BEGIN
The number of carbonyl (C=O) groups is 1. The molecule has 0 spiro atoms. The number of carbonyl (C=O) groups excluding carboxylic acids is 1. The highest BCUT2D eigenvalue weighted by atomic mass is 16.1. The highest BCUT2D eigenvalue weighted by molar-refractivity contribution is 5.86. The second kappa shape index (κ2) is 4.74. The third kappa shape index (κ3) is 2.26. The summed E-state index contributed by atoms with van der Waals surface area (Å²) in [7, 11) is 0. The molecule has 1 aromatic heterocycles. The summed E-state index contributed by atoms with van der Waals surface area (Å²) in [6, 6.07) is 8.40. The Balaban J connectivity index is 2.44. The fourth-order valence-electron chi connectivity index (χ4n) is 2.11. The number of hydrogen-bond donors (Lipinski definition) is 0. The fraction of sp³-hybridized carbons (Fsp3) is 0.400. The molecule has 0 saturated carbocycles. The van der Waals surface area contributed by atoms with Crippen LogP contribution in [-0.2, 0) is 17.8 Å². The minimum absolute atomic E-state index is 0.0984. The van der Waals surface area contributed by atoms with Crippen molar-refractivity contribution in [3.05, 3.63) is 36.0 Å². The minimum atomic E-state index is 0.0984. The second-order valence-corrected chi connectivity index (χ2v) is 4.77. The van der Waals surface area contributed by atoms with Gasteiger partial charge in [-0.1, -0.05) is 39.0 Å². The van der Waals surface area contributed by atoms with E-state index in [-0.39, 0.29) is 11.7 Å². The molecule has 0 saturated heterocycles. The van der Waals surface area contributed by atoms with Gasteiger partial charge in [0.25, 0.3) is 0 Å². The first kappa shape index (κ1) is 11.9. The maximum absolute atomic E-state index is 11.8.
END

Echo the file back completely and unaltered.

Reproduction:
The number of carbonyl (C=O) groups is 1. The molecule has 0 spiro atoms. The number of carbonyl (C=O) groups excluding carboxylic acids is 1. The highest BCUT2D eigenvalue weighted by atomic mass is 16.1. The highest BCUT2D eigenvalue weighted by molar-refractivity contribution is 5.86. The second kappa shape index (κ2) is 4.74. The third kappa shape index (κ3) is 2.26. The summed E-state index contributed by atoms with van der Waals surface area (Å²) in [7, 11) is 0. The molecule has 1 aromatic heterocycles. The summed E-state index contributed by atoms with van der Waals surface area (Å²) in [6, 6.07) is 8.40. The Balaban J connectivity index is 2.44. The fourth-order valence-electron chi connectivity index (χ4n) is 2.11. The number of hydrogen-bond donors (Lipinski definition) is 0. The fraction of sp³-hybridized carbons (Fsp3) is 0.400. The molecule has 0 saturated carbocycles. The van der Waals surface area contributed by atoms with Crippen LogP contribution in [-0.2, 0) is 17.8 Å². The minimum absolute atomic E-state index is 0.0984. The van der Waals surface area contributed by atoms with Crippen molar-refractivity contribution in [3.05, 3.63) is 36.0 Å². The minimum atomic E-state index is 0.0984. The second-order valence-corrected chi connectivity index (χ2v) is 4.77. The van der Waals surface area contributed by atoms with Gasteiger partial charge in [-0.1, -0.05) is 39.0 Å². The van der Waals surface area contributed by atoms with E-state index in [-0.39, 0.29) is 11.7 Å². The molecule has 0 saturated heterocycles. The van der Waals surface area contributed by atoms with Gasteiger partial charge in [0.25, 0.3) is 0 Å². The first kappa shape index (κ1) is 11.9. The maximum absolute atomic E-state index is 11.8.